Announcer:  Are you only thinking about your taxes around April 15th? If so, you might be leaving a lot of your hard-earned money on the table. From tax loss harvesting to making tax mark charitable contributions, there are many ways to save on taxes and boost your wealth. At Creative Planning. Our wealth managers work with in-house CPAs and attorneys to proactively look for tax efficiencies in every element of your financial plan, helping ensure your money is working as hard as it can for you day in and day out. To see where you could be saving more on taxes, go to creativeplanning.com/radio to set up a visit with one of our wealth managers. We’ll review your plan and identify opportunities to save you a bundle on taxes. If you’ve never had a financial advisor review your tax return, now is the time to go to creativeplanning.com/radio to set up a free introductory visit. Find out now what you could be doing to minimize your tax burden and maximize your wealth because it’s what you keep that matters. That’s creativeplanning.com/radio. Now back to Rethink Your Money, presented by Creative Planning with your host John Higginson.

John:  It’s time for me to answer listener questions. Remember, if you have questions that you would like me personally to answer, you can email radio@creative planning.com. I do my best to respond to all of those and maybe even we’ll share that on the air if I think it’s something that is broadly applicable and useful. Again, email me at radio@creativeplanning.com to get your questions answered. My first one is from Kenneth in Arizona. “I’ve been out of the market for a little over a year. With a future recession obvious, should I still be out of the market?” Well, I hope Kenneth listened to the beginning of the show because I spoke extensively about why you should not try to time the market, why you need to stay invested, but really this all comes down to time horizons. If Kenneth needs this money two years from now, putting it in the market, and I’m assuming he’s referencing the stock market, is a risky proposition.

More times than not, the account will be worth more money than it is today, 24 months from now or 36 months from now. But it absolutely could still be down and down significantly, if you look historically at volatility in the returns of the market. But if these same dollars in question are parts of Kenneth’s plan that he doesn’t need for let’s say seven years or 10 years, or 18 years or 23 years, then who cares about a recession? Dollar cost averaging, rebalance strategically and buy more if there’s a recession and things go on sale within the context of your broad asset allocation. And of course, you should be in the market because as mentioned earlier, there’s been no rolling 25 year period since the 1920s where cash has outperformed the market. If Kenneth needs this money in six months, of course he should be out of the market.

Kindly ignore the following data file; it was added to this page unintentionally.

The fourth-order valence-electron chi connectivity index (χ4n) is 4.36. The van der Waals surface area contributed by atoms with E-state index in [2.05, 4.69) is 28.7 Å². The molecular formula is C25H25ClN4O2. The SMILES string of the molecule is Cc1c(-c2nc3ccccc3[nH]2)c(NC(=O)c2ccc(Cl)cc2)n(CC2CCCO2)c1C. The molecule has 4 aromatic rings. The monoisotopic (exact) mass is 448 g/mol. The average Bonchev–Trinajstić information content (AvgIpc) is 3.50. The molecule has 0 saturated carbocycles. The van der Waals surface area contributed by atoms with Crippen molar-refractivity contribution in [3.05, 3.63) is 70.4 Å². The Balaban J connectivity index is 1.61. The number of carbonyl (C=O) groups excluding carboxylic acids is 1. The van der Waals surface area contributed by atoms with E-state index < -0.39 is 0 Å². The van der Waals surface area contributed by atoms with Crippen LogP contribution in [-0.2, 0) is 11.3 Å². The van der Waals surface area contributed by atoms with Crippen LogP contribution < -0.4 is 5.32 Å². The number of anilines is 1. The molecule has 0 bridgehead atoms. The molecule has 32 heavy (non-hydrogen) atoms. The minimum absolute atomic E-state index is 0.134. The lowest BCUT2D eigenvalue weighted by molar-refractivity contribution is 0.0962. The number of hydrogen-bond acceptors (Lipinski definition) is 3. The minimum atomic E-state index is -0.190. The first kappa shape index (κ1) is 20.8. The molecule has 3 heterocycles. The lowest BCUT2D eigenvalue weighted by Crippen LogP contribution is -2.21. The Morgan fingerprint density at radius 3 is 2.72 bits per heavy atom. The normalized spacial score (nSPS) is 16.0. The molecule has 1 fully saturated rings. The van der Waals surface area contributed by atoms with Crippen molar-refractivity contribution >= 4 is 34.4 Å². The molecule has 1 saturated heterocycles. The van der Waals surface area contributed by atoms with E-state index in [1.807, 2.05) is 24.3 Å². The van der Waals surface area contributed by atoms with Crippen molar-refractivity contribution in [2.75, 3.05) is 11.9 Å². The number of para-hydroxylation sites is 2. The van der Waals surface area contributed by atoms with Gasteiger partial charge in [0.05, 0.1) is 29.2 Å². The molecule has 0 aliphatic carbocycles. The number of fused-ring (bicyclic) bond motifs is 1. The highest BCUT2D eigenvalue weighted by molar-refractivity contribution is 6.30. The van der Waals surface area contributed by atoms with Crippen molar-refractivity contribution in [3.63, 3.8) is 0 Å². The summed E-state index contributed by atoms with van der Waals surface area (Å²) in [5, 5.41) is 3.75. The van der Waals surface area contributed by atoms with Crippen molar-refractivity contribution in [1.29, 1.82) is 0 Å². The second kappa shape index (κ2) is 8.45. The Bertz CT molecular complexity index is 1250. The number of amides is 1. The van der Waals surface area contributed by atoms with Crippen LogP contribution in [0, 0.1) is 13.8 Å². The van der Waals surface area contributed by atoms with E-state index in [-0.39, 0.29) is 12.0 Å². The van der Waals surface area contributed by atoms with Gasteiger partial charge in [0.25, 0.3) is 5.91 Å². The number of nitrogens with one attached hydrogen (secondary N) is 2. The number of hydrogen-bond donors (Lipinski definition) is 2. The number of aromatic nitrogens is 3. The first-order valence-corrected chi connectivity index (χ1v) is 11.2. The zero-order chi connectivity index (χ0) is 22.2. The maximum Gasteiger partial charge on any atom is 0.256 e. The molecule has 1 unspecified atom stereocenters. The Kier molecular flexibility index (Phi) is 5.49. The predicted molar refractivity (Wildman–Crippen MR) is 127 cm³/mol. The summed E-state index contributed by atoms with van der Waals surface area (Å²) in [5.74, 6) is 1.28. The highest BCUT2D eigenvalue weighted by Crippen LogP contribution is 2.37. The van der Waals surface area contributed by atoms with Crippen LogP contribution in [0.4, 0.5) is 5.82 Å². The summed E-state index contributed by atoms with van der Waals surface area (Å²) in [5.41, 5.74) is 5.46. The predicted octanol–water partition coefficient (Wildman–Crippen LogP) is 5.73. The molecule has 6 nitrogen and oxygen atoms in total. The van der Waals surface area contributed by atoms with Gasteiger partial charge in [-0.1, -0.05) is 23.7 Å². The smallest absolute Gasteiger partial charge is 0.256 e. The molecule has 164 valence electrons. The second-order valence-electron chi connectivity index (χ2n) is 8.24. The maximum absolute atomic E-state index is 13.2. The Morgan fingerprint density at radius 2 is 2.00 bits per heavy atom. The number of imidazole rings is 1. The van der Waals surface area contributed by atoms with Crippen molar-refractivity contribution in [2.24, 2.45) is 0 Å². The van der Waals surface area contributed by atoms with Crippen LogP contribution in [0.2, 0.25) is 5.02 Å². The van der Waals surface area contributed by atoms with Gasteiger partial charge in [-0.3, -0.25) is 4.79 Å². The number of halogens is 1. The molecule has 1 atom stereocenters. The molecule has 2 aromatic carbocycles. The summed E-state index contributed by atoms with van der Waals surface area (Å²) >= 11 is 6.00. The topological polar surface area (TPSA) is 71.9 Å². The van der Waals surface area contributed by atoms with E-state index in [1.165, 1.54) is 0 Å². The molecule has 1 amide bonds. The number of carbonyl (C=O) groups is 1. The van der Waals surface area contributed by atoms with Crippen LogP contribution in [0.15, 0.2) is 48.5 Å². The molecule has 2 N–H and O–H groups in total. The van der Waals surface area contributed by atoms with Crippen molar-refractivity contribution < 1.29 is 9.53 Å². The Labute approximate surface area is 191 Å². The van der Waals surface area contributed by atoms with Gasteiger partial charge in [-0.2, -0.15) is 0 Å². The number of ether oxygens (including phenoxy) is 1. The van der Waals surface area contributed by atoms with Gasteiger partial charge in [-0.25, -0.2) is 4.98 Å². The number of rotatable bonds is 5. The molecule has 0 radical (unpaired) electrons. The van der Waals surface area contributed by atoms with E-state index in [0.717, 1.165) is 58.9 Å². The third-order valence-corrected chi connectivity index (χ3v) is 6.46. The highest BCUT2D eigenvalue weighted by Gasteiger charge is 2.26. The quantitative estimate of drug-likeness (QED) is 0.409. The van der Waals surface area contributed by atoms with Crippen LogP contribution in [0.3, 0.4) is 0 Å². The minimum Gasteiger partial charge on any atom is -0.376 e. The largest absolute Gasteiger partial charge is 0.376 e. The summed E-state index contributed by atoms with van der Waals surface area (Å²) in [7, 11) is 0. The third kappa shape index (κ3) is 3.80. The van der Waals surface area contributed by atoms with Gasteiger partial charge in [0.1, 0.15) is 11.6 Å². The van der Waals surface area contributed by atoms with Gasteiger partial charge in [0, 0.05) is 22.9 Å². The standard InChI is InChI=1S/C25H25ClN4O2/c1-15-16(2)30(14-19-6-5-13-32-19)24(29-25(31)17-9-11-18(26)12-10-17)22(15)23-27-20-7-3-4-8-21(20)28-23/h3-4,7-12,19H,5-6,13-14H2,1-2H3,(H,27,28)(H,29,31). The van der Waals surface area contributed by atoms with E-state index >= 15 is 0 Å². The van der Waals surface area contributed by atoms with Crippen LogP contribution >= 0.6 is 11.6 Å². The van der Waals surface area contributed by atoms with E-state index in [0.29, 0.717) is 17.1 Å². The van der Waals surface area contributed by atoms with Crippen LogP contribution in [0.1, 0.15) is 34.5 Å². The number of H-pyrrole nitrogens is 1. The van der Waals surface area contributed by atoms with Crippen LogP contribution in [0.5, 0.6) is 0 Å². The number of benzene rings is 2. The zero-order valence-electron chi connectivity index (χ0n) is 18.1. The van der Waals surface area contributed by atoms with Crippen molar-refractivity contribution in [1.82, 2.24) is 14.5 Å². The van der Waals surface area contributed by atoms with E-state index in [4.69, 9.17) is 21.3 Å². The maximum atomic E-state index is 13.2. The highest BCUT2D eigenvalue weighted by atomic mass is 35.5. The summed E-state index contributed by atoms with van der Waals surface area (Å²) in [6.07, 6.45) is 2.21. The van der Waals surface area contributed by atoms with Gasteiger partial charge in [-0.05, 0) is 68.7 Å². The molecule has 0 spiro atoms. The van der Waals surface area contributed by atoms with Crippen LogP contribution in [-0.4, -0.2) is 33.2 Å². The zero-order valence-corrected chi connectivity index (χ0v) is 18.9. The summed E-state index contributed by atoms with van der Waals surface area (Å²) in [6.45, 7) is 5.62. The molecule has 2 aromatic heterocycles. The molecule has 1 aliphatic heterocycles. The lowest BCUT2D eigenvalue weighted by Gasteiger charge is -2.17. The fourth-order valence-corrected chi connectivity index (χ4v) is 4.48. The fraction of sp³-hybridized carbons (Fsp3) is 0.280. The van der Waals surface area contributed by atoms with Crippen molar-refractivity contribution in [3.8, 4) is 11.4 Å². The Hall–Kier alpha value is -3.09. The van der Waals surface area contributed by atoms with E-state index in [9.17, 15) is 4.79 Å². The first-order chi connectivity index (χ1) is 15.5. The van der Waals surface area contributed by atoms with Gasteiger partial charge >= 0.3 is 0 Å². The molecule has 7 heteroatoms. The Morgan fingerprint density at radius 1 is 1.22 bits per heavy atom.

If Kenneth doesn’t have a big enough emergency fund, well then probably some of those monies should be out of the market. If he needs some of those dollars in four years, well maybe consider bonds paying four, five, 6% now as a result of higher interest rates. And that’s why the answer to this is much more layered than just should I be in or out because I think recession’s coming. But much more important is when do I need these dollars and how much of them do I need? Next let’s go to Lee in North Dakota. His question, which piggybacks a little bit here on Kenneth’s question, and Lee said, “I’ve heard you talking about staying in the market all the time, but when the market’s in a downtrend, why wouldn’t you sit on the sidelines until the market’s broader trend goes positive?£ Now, I’ll say this, trend following, especially from kind of the quant side of financial management has become popular.

And the basic idea of trend following is that you’re not necessarily jumping in and out of the market trying to time it on a daily basis or pick the right stocks. You’re just looking at rolling averages of the market and saying, “Are we in at a macro level? Like an uptrend or a downtrend? And if we’re in that downtrend, I’m going to lighten my equity exposure, I’m going to be less in the stock market. I’m going to have more conservative investments, and then I’m going to tilt it the other way once I see that trend reverse.” Now, obviously in theory, this is amazing, right? Like, okay, I’m going to catch the upswings. I’m going to invest in great bull markets, and when there are bear markets, I’m going to avoid suffering those losses by being on the sidelines or heavy in bonds. Wow, that’s amazing, isn’t it?

Yeah. So would like riding unicorns around in the sky and having pots of gold to go pick up at the end of rainbows, that would be awesome too. To execute this over a lifetime of investing without making mistakes and without missing market spikes is darn near impossible. And the primary reason for that is that markets recover too rapidly. We think the crashes and the drops are quick. The recoveries are often even faster. Think about the great financial crisis. Market was down over 50% peak to trough. And just when negative sentiment was at its peak in March of 2009, when there was blood in the streets and the entire financial system was likely to go under the market was up 40% in just a few months. One year later, the market had gone up over 70%. But an even better and more recent example of this is what happened with the pandemic.